Swedish People's Party (Finland): Wikis

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Swedish Peoples' Party
Finnish name Ruotsalainen kansanpuolue
Swedish name Svenska folkpartiet
Leader Stefan Wallin
President Henrik Lax
Founded 1906
Headquarters Simonsgatan 8 A
00100 Helsingfors (Helsinki), Finland
Ideology Liberalism,
Swedish minority politics
Political position Centre
International affiliation Liberal International
European affiliation European Liberal Democrat and Reform Party
European Parliament Group Alliance of Liberals and Democrats for Europe
Official colours Red, Yellow
Parliament:
European Parliament:
Website
http://www.sfp.fi/
Politics of Finland
Political parties
Elections

The Swedish Peoples' Party (Swedish: Svenska folkpartiet (SFP); Finnish: Ruotsalainen kansanpuolue (RKP)) is a Swedish-speaking minority and mainly liberal party in Finland. The party is a member of Liberal International and the European Liberal Democrat and Reform Party.

Contents

History and electorate

The Swedish Party, a parliamentary elite party based on Diet of Finland members, is the historical predecessors of the Swedish People's Party. Axel Lille and Axel Olof Freudenthal are often considered as some of the main "founding fathers" of the movement. Also, most of the membership of the Liberal Party joined the Swedish Party after the Liberals ceased to exist as a distinct party. The Swedish People's Party was founded in the 1906 party congress of the Swedish Party, making it one of the oldest parties in Finland. The first leader of SFP was Axel Lille. The current leader of the party is Stefan Wallin. In the Parliament of Finland the representative for Åland is usually included in SFP's parliamentary group, regardless of his/her party affiliation. (The political parties in Åland have no counterparts in Mainland Finland, but the SFP's interests have much in common with those of Åland as far as the Swedish language is concerned.)

The party receives its main electoral support from the Swedish speaking minority, which makes up about 5.5%[1] of Finland's population. During its history, the party has suffered slow but steady decline in adherence, following the decline of the percentage of Swedish-speaking population: in 1907 it got 12% of national votes, after World War II 7% and in the 2003/2007 parliamentary elections 4.5% (8 MPs in 2003, 9 MPs in 2007).

Despite its position as one of the minor political parties in the Finnish parliament it has frequently been one of the partners forming the governing coalition cabinets. Since 1956, the year when Urho Kekkonen was elected President, the party has been nearly continuously in the government. It has been part of all coalitions with the significant exception of Paasio's first government (1966–68), which included only socialists (SDP, the split SDP faction TPSL and SKDL) and the Centre Party. Short periods of rule by single-party minority governments, Miettunen government (1961–62, Centre) and Paasio's second government (1972, SDP) and of nonpartisan caretaker governments have also interrupted its stay in the government. For this reason, SFP is often criticized for being a single-issue party that allegedly accepts nearly all policies as long as its own vital interest, the status of the Swedish language is maintained. Interestingly, although Vanhanen's first government made Swedish a voluntary subject in the secondary school matriculation exam, SFP remained in the government. In contrast, the Greens left the previous government after its decision to build a new nuclear power plant in 2002.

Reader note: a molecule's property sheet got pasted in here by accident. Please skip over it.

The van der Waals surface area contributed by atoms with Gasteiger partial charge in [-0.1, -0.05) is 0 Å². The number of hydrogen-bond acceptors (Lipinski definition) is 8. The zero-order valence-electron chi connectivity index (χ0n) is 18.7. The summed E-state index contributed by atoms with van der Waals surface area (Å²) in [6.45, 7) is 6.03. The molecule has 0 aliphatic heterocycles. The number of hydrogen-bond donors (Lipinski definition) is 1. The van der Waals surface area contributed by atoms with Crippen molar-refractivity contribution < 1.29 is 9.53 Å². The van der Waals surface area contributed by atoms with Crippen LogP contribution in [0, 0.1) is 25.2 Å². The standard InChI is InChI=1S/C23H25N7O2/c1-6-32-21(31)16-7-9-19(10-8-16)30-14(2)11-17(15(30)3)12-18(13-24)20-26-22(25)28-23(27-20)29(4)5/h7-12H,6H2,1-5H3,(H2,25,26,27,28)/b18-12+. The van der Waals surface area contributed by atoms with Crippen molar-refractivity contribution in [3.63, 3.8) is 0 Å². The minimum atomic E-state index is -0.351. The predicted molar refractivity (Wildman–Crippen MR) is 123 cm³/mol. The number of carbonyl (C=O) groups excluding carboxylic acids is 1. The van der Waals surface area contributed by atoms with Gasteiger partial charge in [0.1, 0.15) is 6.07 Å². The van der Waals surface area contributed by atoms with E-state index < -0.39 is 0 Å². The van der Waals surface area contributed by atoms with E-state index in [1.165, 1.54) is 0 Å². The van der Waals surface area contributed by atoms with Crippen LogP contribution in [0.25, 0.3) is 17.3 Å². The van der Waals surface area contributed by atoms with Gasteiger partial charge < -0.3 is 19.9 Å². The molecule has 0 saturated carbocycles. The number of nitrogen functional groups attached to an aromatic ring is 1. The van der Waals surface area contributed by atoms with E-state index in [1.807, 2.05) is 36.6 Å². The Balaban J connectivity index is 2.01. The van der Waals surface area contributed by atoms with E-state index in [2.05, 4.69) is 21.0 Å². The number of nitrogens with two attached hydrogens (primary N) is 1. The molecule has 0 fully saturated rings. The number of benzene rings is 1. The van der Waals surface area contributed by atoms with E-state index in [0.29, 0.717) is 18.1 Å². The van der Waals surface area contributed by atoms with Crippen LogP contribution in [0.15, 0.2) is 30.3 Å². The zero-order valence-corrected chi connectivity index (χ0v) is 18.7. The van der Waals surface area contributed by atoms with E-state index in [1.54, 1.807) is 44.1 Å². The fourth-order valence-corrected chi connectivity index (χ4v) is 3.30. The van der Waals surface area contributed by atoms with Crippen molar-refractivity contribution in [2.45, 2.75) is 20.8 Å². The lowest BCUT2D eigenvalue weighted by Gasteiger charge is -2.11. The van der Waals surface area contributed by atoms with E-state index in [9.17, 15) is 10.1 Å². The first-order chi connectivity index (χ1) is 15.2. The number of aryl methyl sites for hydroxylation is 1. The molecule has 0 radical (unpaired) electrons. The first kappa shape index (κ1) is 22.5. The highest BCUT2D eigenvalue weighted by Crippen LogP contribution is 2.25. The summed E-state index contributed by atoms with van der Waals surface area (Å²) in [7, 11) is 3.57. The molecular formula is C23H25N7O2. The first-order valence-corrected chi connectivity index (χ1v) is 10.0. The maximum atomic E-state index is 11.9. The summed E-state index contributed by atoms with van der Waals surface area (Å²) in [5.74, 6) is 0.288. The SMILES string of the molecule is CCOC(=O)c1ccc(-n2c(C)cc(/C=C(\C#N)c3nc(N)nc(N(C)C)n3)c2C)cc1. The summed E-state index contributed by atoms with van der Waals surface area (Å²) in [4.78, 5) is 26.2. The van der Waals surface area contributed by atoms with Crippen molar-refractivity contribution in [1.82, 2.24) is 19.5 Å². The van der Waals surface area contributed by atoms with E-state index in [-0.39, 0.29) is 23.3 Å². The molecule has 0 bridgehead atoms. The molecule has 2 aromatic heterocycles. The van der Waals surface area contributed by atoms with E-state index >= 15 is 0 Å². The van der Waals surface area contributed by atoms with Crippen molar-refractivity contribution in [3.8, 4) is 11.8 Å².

Recently the SFP has emphasized the liberal part of its programme.

Political positions

The Swedish language is one of the two official languages of Finland. The SFP has as its main raison d'être the protection and strengthening of the position of Swedish of Finland.

The Swedish People's Party has the most eclectic profile of any of the political parties in Finland, its members and supporters including (chiefly):

  • fishermen and farmers from the Swedish-speaking coastal areas.
  • small-town dwellers from the adjacent Swedish-speaking and bi-lingual towns.
  • green-minded and left-leaning middle-class intellectuals.
  • liberals in general, who currently have no representation of their own in the Finnish parliament, and who as such benefit from the predominantly liberal values of the SFP.

Although the SFP represents a small minority of Finland, Swedish mother tongue per se is not much of a political handicap. Several times Swedish speaking presidential candidates have gathered considerable support, although not necessarily as candidates for the Swedish People's Party:

List of party leaders

The current party leader Stefan Wallin.

See also

1960 municipal elections poster

External links

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